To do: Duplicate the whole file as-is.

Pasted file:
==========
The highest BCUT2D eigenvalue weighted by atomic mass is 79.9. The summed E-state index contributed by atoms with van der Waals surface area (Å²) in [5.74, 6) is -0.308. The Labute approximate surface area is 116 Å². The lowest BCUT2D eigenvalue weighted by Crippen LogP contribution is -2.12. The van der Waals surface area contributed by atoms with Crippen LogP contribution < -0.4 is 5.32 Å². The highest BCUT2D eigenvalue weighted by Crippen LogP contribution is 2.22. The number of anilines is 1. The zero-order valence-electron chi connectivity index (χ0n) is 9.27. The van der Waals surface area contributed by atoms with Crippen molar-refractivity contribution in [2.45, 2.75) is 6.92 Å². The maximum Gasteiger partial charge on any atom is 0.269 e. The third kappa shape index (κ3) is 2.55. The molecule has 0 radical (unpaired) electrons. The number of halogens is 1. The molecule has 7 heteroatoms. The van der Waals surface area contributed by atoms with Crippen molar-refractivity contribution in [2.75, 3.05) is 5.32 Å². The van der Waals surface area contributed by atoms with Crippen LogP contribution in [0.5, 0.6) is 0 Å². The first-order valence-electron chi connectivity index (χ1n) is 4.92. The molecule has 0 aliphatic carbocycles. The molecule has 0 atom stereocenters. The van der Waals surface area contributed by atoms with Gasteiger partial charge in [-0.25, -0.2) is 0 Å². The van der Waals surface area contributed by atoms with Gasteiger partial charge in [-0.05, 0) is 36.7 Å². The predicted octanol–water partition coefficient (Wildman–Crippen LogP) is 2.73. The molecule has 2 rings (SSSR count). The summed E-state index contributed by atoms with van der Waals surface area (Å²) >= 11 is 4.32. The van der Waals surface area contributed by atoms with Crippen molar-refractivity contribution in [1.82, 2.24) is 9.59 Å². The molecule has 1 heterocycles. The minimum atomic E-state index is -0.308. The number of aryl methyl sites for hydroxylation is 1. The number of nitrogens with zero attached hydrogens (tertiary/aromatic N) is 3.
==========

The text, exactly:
The highest BCUT2D eigenvalue weighted by atomic mass is 79.9. The summed E-state index contributed by atoms with van der Waals surface area (Å²) in [5.74, 6) is -0.308. The Labute approximate surface area is 116 Å². The lowest BCUT2D eigenvalue weighted by Crippen LogP contribution is -2.12. The van der Waals surface area contributed by atoms with Crippen LogP contribution < -0.4 is 5.32 Å². The highest BCUT2D eigenvalue weighted by Crippen LogP contribution is 2.22. The number of anilines is 1. The zero-order valence-electron chi connectivity index (χ0n) is 9.27. The van der Waals surface area contributed by atoms with Crippen molar-refractivity contribution in [2.45, 2.75) is 6.92 Å². The maximum Gasteiger partial charge on any atom is 0.269 e. The third kappa shape index (κ3) is 2.55. The molecule has 0 radical (unpaired) electrons. The number of halogens is 1. The molecule has 7 heteroatoms. The van der Waals surface area contributed by atoms with Crippen molar-refractivity contribution in [2.75, 3.05) is 5.32 Å². The van der Waals surface area contributed by atoms with Crippen LogP contribution in [0.5, 0.6) is 0 Å². The first-order valence-electron chi connectivity index (χ1n) is 4.92. The molecule has 0 aliphatic carbocycles. The molecule has 0 atom stereocenters. The van der Waals surface area contributed by atoms with Gasteiger partial charge in [-0.25, -0.2) is 0 Å². The van der Waals surface area contributed by atoms with Gasteiger partial charge in [-0.05, 0) is 36.7 Å². The predicted octanol–water partition coefficient (Wildman–Crippen LogP) is 2.73. The molecule has 2 rings (SSSR count). The summed E-state index contributed by atoms with van der Waals surface area (Å²) >= 11 is 4.32. The van der Waals surface area contributed by atoms with Crippen molar-refractivity contribution in [1.82, 2.24) is 9.59 Å². The molecule has 1 heterocycles. The minimum atomic E-state index is -0.308. The number of aryl methyl sites for hydroxylation is 1. The number of nitrogens with zero attached hydrogens (tertiary/aromatic N) is 3.